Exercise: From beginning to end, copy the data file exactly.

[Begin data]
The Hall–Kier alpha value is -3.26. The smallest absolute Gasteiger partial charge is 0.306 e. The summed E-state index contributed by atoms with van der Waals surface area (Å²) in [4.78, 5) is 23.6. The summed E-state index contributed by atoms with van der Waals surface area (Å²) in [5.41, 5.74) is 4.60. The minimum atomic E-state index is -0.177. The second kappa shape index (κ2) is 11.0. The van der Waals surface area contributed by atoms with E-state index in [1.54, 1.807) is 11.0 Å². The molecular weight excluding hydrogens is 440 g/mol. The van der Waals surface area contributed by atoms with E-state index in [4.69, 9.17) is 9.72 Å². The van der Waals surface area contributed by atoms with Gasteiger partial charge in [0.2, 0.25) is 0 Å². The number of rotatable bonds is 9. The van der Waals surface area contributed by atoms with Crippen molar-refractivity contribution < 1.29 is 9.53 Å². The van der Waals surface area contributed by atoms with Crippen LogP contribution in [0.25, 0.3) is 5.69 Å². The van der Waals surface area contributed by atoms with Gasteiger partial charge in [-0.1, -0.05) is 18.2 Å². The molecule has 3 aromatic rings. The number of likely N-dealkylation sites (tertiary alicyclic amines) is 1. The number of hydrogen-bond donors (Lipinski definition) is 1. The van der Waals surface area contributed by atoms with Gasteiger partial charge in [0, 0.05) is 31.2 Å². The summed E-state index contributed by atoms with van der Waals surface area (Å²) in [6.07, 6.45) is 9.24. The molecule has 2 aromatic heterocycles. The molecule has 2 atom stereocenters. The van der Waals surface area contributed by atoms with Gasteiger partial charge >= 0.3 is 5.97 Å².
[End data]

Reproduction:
The Hall–Kier alpha value is -3.26. The smallest absolute Gasteiger partial charge is 0.306 e. The summed E-state index contributed by atoms with van der Waals surface area (Å²) in [4.78, 5) is 23.6. The summed E-state index contributed by atoms with van der Waals surface area (Å²) in [5.41, 5.74) is 4.60. The minimum atomic E-state index is -0.177. The second kappa shape index (κ2) is 11.0. The van der Waals surface area contributed by atoms with E-state index in [1.54, 1.807) is 11.0 Å². The molecular weight excluding hydrogens is 440 g/mol. The van der Waals surface area contributed by atoms with E-state index in [4.69, 9.17) is 9.72 Å². The van der Waals surface area contributed by atoms with Gasteiger partial charge in [0.2, 0.25) is 0 Å². The number of rotatable bonds is 9. The van der Waals surface area contributed by atoms with Crippen molar-refractivity contribution < 1.29 is 9.53 Å². The van der Waals surface area contributed by atoms with Crippen LogP contribution in [0.25, 0.3) is 5.69 Å². The van der Waals surface area contributed by atoms with Gasteiger partial charge in [-0.1, -0.05) is 18.2 Å². The molecule has 3 aromatic rings. The number of likely N-dealkylation sites (tertiary alicyclic amines) is 1. The number of hydrogen-bond donors (Lipinski definition) is 1. The van der Waals surface area contributed by atoms with Gasteiger partial charge in [0, 0.05) is 31.2 Å². The summed E-state index contributed by atoms with van der Waals surface area (Å²) in [6.07, 6.45) is 9.24. The molecule has 2 aromatic heterocycles. The molecule has 2 atom stereocenters. The van der Waals surface area contributed by atoms with Gasteiger partial charge >= 0.3 is 5.97 Å².